The Gilmore Girls revival is almost upon us, and thanks to Netflix, it will be available in the UK. The news, I have to admit, has me a bit worried.
See, I'm a die-hard fan. A really, truly obsessed, have-watched-the-whole-thing-multiple-times type fan.
My reservations have waned a little now that I know Melissa McCarthy (Sookie) is definitely involved, and I'm glad creator Amy Sherman-Palladino is back at the helm. But the problem is, it's been such a long time since it ended. It's given all of us Gilmore obsessives ample time to make up our own endings.
Whether you're Team Dean, Team Jess (the right team), or team Logan, you know how you wanted things to end - and of course, everyone wants Luke and Lorelai to be together.
How can a return to Stars Hollow live up to expectations, then? I'm religiously avoiding spoilers as I want to watch it with an unprejudiced eye, but I still have some trepidation. You can't please all the people all the time, so inevitably, some of us die-hards will be disappointed.
So what is it that inspires this kind of deep, enduring love for a show that's been off the air almost ten years?
For me, the obsession started about six years ago. It was November 2010. What started out as a minor inflammation in an ear piercing turned into a skin infection on my face so serious that it freaked out an infectious diseases professor. Long story short, I ended up in hospital for the better part of a week, being pumped full of antibiotics most of the time, and when I wasn't being pumped full of antibiotics, there wasn't much else to do.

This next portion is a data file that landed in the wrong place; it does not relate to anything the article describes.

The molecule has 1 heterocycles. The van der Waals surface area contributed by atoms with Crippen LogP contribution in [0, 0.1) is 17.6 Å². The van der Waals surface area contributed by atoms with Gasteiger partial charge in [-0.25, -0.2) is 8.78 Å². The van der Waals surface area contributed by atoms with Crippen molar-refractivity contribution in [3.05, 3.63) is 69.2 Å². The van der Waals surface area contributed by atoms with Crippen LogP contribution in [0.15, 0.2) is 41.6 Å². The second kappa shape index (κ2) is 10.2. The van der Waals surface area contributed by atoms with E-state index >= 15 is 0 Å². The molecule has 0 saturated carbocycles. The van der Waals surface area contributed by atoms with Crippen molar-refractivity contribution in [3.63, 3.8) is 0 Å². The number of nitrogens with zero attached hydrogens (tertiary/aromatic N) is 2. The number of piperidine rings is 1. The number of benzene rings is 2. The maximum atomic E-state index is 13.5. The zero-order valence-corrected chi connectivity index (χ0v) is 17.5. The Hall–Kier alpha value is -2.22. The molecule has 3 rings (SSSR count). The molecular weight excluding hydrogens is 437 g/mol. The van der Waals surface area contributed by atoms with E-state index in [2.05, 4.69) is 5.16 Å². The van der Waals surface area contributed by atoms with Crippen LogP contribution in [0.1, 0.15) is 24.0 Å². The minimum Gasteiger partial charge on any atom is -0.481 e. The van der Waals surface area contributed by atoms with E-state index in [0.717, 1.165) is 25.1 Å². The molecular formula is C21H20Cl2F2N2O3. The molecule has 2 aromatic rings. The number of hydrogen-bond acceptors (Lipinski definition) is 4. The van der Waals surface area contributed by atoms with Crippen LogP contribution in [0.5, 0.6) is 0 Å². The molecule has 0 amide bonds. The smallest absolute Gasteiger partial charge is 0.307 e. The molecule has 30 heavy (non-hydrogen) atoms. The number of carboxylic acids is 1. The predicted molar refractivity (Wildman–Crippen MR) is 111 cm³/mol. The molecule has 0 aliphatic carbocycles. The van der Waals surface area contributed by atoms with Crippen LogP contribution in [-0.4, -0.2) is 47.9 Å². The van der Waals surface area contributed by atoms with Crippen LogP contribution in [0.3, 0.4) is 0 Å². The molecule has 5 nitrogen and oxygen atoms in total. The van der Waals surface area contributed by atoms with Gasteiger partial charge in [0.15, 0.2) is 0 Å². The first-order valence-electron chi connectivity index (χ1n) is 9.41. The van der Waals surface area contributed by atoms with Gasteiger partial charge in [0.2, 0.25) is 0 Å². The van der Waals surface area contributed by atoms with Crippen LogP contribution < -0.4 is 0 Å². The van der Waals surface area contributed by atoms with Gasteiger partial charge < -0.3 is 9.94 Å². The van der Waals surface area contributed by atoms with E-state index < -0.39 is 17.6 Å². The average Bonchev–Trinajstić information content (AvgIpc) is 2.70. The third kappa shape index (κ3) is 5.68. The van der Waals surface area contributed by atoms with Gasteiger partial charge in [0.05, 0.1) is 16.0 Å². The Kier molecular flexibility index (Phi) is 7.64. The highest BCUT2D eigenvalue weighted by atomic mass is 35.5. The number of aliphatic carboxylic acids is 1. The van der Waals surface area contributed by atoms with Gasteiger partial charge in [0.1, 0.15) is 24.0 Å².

Enter Gilmore Girls. This was back when it was still being broadcast on E4 a couple of times a day, so I had ready access to it, and I think I probably got through at least the first season, if not more. It cheered me up. It made me feel better about being stuck in hospital. It was funny and sweet, feather-light, but oddly compelling.
Since then, I haven't looked back. I bought the DVD boxset, then the download from iTunes and was thrilled when I found out it's finally available in the UK on Netflix.
Here's the thing about Gilmore Girls: it's pure fantasy. Of course it is. No town is that picturesque. No one is that quirky or witty. No one could eat the way Lorelai and Rory do and look like Lauren Graham and Alexis Bledel. (Incidentally, I have a theory about that - if you watch closely, they almost never finish a meal, so that might just be the explanation).
But that doesn't matter. In fact, it's part of what makes the show so much fun to watch. It's comforting when you've had a bad day, like a hug for the brain. It's a fairy tale.
That said, it is also highly relatable. Like so many other women my age (and men, for that matter - the Gilmore Guys podcast is great), I identified more with sober, studious Rory when I first started watching it, and then gradually moved towards the ever-unlucky-in-love Lorelai (no offence, hubby).
It's also firmly feminist: the female characters are very much the strongest, the coolest and the smartest, and there is never a single joke at the expense of Sookie (McCarthy) about her weight.
Here's hoping the revival manages to be even half as good as all that.
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